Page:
As I work within the science realm, I often have a need to monitor environmental conditions. Whilst some of this is conducted on-site, there is also the need to monitor the temperatures of equipment within the laboratory which includes things like Fridges, Freezers, Incubators, and room temperatures.  Whilst there are a number of commercial packages that exist, I have found that the cost of these solutions is fairly significant when there are a number of open-source options that work as well (if not better) at a much lower cost.  Note this is just one way of doing this, but it is certainly not the only way.

In order to monitor temperature, I needed a device that could interrogate temperature sensors, and then post the information from those sensors to a web service, before we get into the code let's look at some of the options.

Temperature Sensors

There are a significant number of different temperature sensors, but at their heart, they are based on a number of different technologies:

  • Thermistors (a temperature dependant resistor, they are able to measure typically – 40°C to 100°C ), these are cost-effective and accurate however, they cannot be daisy-chained.
  • DHT / AHT (a combination of a thermistor and a capacitive humidity sensor capable of measuring -40°C – 80°C ), are fairly cheap and have mixed accuracy (depending on the device) however, they cannot be daisy-chained.
  • 1-wire (i.e. DS18B20) (a digital thermometer capable of measuring between -55°C – 125°C ), these are more expensive than the other devices and have a 0.5°C  accuracy however, they can be daisy-chained across a long cable (i.e. almost like a network)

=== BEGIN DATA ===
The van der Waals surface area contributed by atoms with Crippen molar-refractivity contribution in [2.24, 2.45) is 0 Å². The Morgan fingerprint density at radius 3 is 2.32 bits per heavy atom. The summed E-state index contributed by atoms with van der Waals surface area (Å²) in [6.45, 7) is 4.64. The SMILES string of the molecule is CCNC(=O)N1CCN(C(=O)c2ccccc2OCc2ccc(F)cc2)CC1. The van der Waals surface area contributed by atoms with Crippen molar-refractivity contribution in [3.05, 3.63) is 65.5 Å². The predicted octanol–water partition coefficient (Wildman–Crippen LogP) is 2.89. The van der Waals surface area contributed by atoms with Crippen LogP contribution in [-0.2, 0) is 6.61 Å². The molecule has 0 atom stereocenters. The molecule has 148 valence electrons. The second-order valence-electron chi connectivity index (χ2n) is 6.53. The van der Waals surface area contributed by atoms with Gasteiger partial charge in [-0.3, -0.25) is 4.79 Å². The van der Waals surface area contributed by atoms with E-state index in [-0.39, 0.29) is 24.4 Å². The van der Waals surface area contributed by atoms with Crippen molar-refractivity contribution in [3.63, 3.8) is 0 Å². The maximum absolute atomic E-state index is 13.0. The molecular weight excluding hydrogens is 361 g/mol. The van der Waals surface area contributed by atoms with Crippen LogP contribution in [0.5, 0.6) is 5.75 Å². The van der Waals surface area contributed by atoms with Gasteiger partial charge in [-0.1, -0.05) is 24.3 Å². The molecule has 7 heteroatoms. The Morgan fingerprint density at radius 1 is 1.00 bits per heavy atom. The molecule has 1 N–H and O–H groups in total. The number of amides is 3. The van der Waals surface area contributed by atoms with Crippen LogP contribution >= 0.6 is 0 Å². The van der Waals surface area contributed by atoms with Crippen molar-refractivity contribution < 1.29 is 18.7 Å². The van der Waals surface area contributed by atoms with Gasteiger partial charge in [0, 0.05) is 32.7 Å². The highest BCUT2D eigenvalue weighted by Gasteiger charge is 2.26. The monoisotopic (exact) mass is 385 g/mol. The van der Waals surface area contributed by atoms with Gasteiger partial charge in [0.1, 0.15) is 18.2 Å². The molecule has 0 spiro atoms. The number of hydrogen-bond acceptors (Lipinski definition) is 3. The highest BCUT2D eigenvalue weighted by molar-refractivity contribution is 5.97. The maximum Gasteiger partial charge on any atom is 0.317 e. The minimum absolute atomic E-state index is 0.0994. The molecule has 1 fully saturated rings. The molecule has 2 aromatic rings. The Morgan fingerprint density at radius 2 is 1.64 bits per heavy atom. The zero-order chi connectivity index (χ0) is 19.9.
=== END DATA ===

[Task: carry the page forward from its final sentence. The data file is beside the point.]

Whilst each of these options would have worked given the temperature ranges, I settled for the 1-wire option as this allowed me to run a single category 5 twisted pair cable around the building to which the temperature sensors were attached (in parallel), and the cable was then connected into the microcontroller. These sensors send a digital signal through the cable which includes the sensor's unique ID (essentially a serial number) in addition to the temperature value.


There are a number of different microcontrollers that could be used for this project, in my case I used an Arduino Uni with an Ethernet Shield as much because it was what I had, there is a fantastic community around the device, there are countless open source examples, if I was to buy the stuff again I would either buy an Arduino clone with an ethernet shield integrated or consider a wifi Arduino device similar to the ESP32.

The specific requirements of the Microcontroller are fairly simple, it needs to be capable of supplying 3.3V of power through the twisted pair cable (to power the 1-wire sensors), and a single pullup resistor needs to be connected between the data line of the cable and the power line (+). In addition, there needs to be a way for the device to output the information from the sensor to a web platform (usually using an ethernet, WIFI or cellular shield).